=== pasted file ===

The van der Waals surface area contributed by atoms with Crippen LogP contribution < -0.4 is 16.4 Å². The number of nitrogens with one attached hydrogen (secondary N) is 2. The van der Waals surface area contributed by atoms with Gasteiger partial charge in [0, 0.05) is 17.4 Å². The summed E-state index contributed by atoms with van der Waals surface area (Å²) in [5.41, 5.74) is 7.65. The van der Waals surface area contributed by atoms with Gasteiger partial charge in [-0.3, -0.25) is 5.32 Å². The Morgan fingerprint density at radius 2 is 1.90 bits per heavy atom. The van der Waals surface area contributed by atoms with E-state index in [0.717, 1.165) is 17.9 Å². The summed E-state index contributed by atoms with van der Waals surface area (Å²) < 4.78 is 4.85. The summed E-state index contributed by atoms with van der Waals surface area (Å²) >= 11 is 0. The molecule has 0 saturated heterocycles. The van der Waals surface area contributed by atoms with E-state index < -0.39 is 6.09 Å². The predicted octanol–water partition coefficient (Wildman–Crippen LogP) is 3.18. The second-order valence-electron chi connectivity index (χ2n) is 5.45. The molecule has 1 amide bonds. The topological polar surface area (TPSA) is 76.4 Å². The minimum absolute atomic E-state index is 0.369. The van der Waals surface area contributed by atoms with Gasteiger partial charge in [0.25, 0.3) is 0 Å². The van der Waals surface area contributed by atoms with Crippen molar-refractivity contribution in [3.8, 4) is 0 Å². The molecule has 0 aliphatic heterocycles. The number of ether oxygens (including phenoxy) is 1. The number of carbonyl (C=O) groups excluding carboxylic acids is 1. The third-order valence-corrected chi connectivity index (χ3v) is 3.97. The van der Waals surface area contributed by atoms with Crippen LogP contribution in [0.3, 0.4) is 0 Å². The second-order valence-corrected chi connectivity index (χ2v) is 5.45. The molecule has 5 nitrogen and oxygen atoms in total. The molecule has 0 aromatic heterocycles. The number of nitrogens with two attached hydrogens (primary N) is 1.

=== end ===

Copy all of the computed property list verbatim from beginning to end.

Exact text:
The van der Waals surface area contributed by atoms with Crippen LogP contribution < -0.4 is 16.4 Å². The number of nitrogens with one attached hydrogen (secondary N) is 2. The van der Waals surface area contributed by atoms with Gasteiger partial charge in [0, 0.05) is 17.4 Å². The summed E-state index contributed by atoms with van der Waals surface area (Å²) in [5.41, 5.74) is 7.65. The van der Waals surface area contributed by atoms with Gasteiger partial charge in [-0.3, -0.25) is 5.32 Å². The Morgan fingerprint density at radius 2 is 1.90 bits per heavy atom. The van der Waals surface area contributed by atoms with E-state index in [0.717, 1.165) is 17.9 Å². The summed E-state index contributed by atoms with van der Waals surface area (Å²) < 4.78 is 4.85. The summed E-state index contributed by atoms with van der Waals surface area (Å²) >= 11 is 0. The molecule has 0 saturated heterocycles. The van der Waals surface area contributed by atoms with E-state index < -0.39 is 6.09 Å². The predicted octanol–water partition coefficient (Wildman–Crippen LogP) is 3.18. The second-order valence-electron chi connectivity index (χ2n) is 5.45. The molecule has 1 amide bonds. The topological polar surface area (TPSA) is 76.4 Å². The minimum absolute atomic E-state index is 0.369. The van der Waals surface area contributed by atoms with Gasteiger partial charge in [0.25, 0.3) is 0 Å². The van der Waals surface area contributed by atoms with Crippen molar-refractivity contribution in [3.8, 4) is 0 Å². The molecule has 0 aliphatic heterocycles. The number of ether oxygens (including phenoxy) is 1. The number of carbonyl (C=O) groups excluding carboxylic acids is 1. The third-order valence-corrected chi connectivity index (χ3v) is 3.97. The van der Waals surface area contributed by atoms with Crippen LogP contribution in [0.3, 0.4) is 0 Å². The second-order valence-corrected chi connectivity index (χ2v) is 5.45. The molecule has 5 nitrogen and oxygen atoms in total. The molecule has 0 aromatic heterocycles. The number of nitrogens with two attached hydrogens (primary N) is 1.